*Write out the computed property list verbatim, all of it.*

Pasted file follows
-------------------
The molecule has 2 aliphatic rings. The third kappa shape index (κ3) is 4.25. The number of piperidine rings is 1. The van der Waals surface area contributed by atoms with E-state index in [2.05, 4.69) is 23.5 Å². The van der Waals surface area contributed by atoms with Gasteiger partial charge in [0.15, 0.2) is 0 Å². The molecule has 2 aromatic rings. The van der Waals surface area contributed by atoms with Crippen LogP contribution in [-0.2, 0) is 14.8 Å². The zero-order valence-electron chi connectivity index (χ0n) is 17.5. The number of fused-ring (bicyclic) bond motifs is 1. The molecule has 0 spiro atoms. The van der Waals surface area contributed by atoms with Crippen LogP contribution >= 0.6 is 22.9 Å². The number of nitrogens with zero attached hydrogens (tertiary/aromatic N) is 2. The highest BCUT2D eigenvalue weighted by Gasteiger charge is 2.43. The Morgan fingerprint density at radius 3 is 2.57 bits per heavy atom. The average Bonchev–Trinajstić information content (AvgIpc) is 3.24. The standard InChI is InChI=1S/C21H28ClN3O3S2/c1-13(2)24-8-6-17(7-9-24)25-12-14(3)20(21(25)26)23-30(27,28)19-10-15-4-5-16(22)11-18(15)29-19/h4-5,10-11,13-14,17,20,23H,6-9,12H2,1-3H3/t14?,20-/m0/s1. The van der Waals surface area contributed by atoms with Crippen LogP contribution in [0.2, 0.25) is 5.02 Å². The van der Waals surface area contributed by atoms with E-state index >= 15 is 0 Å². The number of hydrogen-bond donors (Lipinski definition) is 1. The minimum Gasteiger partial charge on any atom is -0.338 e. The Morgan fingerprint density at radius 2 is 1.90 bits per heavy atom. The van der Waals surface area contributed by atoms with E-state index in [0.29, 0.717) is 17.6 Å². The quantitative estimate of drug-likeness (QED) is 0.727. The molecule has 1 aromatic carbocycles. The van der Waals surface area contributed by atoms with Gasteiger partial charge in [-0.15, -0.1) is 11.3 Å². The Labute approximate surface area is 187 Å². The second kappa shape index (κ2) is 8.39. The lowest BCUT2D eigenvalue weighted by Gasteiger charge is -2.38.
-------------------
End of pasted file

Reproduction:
The molecule has 2 aliphatic rings. The third kappa shape index (κ3) is 4.25. The number of piperidine rings is 1. The van der Waals surface area contributed by atoms with E-state index in [2.05, 4.69) is 23.5 Å². The van der Waals surface area contributed by atoms with Gasteiger partial charge in [0.15, 0.2) is 0 Å². The molecule has 2 aromatic rings. The van der Waals surface area contributed by atoms with Crippen LogP contribution in [-0.2, 0) is 14.8 Å². The zero-order valence-electron chi connectivity index (χ0n) is 17.5. The number of fused-ring (bicyclic) bond motifs is 1. The molecule has 0 spiro atoms. The van der Waals surface area contributed by atoms with Crippen LogP contribution >= 0.6 is 22.9 Å². The number of nitrogens with zero attached hydrogens (tertiary/aromatic N) is 2. The highest BCUT2D eigenvalue weighted by Gasteiger charge is 2.43. The Morgan fingerprint density at radius 3 is 2.57 bits per heavy atom. The average Bonchev–Trinajstić information content (AvgIpc) is 3.24. The standard InChI is InChI=1S/C21H28ClN3O3S2/c1-13(2)24-8-6-17(7-9-24)25-12-14(3)20(21(25)26)23-30(27,28)19-10-15-4-5-16(22)11-18(15)29-19/h4-5,10-11,13-14,17,20,23H,6-9,12H2,1-3H3/t14?,20-/m0/s1. The van der Waals surface area contributed by atoms with Crippen LogP contribution in [0.2, 0.25) is 5.02 Å². The van der Waals surface area contributed by atoms with E-state index >= 15 is 0 Å². The number of hydrogen-bond donors (Lipinski definition) is 1. The minimum Gasteiger partial charge on any atom is -0.338 e. The Morgan fingerprint density at radius 2 is 1.90 bits per heavy atom. The van der Waals surface area contributed by atoms with E-state index in [0.29, 0.717) is 17.6 Å². The quantitative estimate of drug-likeness (QED) is 0.727. The molecule has 1 aromatic carbocycles. The van der Waals surface area contributed by atoms with Gasteiger partial charge in [-0.15, -0.1) is 11.3 Å². The Labute approximate surface area is 187 Å². The second kappa shape index (κ2) is 8.39. The lowest BCUT2D eigenvalue weighted by Gasteiger charge is -2.38.